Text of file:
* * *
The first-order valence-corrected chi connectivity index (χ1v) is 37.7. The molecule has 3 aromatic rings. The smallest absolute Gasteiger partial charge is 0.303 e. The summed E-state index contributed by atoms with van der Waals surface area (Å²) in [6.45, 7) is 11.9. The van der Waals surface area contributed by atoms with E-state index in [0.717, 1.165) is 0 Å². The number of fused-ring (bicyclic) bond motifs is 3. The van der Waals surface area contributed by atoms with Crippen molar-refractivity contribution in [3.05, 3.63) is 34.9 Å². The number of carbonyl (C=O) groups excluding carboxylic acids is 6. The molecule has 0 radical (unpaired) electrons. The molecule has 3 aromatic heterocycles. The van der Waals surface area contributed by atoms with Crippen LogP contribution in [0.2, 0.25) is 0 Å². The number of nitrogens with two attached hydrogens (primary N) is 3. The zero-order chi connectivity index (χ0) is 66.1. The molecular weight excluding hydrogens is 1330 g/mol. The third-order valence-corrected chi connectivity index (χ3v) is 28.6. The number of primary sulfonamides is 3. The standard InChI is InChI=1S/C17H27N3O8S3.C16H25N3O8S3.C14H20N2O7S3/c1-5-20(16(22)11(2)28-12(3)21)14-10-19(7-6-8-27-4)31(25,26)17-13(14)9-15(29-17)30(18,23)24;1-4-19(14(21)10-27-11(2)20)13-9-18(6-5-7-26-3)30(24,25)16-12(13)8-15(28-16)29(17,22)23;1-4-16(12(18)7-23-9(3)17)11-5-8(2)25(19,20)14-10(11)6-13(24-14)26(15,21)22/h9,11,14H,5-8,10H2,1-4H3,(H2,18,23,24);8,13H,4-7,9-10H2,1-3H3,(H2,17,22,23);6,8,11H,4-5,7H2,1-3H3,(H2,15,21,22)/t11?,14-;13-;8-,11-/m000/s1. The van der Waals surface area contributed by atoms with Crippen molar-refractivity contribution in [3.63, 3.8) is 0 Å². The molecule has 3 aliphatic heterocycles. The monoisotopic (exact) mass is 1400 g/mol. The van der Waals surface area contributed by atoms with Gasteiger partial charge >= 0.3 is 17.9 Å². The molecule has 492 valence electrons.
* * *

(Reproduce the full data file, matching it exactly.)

The first-order valence-corrected chi connectivity index (χ1v) is 37.7. The molecule has 3 aromatic rings. The smallest absolute Gasteiger partial charge is 0.303 e. The summed E-state index contributed by atoms with van der Waals surface area (Å²) in [6.45, 7) is 11.9. The van der Waals surface area contributed by atoms with E-state index in [0.717, 1.165) is 0 Å². The number of fused-ring (bicyclic) bond motifs is 3. The van der Waals surface area contributed by atoms with Crippen molar-refractivity contribution in [3.05, 3.63) is 34.9 Å². The number of carbonyl (C=O) groups excluding carboxylic acids is 6. The molecule has 0 radical (unpaired) electrons. The molecule has 3 aromatic heterocycles. The van der Waals surface area contributed by atoms with Crippen LogP contribution in [0.2, 0.25) is 0 Å². The number of nitrogens with two attached hydrogens (primary N) is 3. The zero-order chi connectivity index (χ0) is 66.1. The molecular weight excluding hydrogens is 1330 g/mol. The third-order valence-corrected chi connectivity index (χ3v) is 28.6. The number of primary sulfonamides is 3. The standard InChI is InChI=1S/C17H27N3O8S3.C16H25N3O8S3.C14H20N2O7S3/c1-5-20(16(22)11(2)28-12(3)21)14-10-19(7-6-8-27-4)31(25,26)17-13(14)9-15(29-17)30(18,23)24;1-4-19(14(21)10-27-11(2)20)13-9-18(6-5-7-26-3)30(24,25)16-12(13)8-15(28-16)29(17,22)23;1-4-16(12(18)7-23-9(3)17)11-5-8(2)25(19,20)14-10(11)6-13(24-14)26(15,21)22/h9,11,14H,5-8,10H2,1-4H3,(H2,18,23,24);8,13H,4-7,9-10H2,1-3H3,(H2,17,22,23);6,8,11H,4-5,7H2,1-3H3,(H2,15,21,22)/t11?,14-;13-;8-,11-/m000/s1. The van der Waals surface area contributed by atoms with Crippen molar-refractivity contribution in [3.63, 3.8) is 0 Å². The molecule has 3 aliphatic heterocycles. The monoisotopic (exact) mass is 1400 g/mol. The van der Waals surface area contributed by atoms with Gasteiger partial charge >= 0.3 is 17.9 Å². The molecule has 492 valence electrons.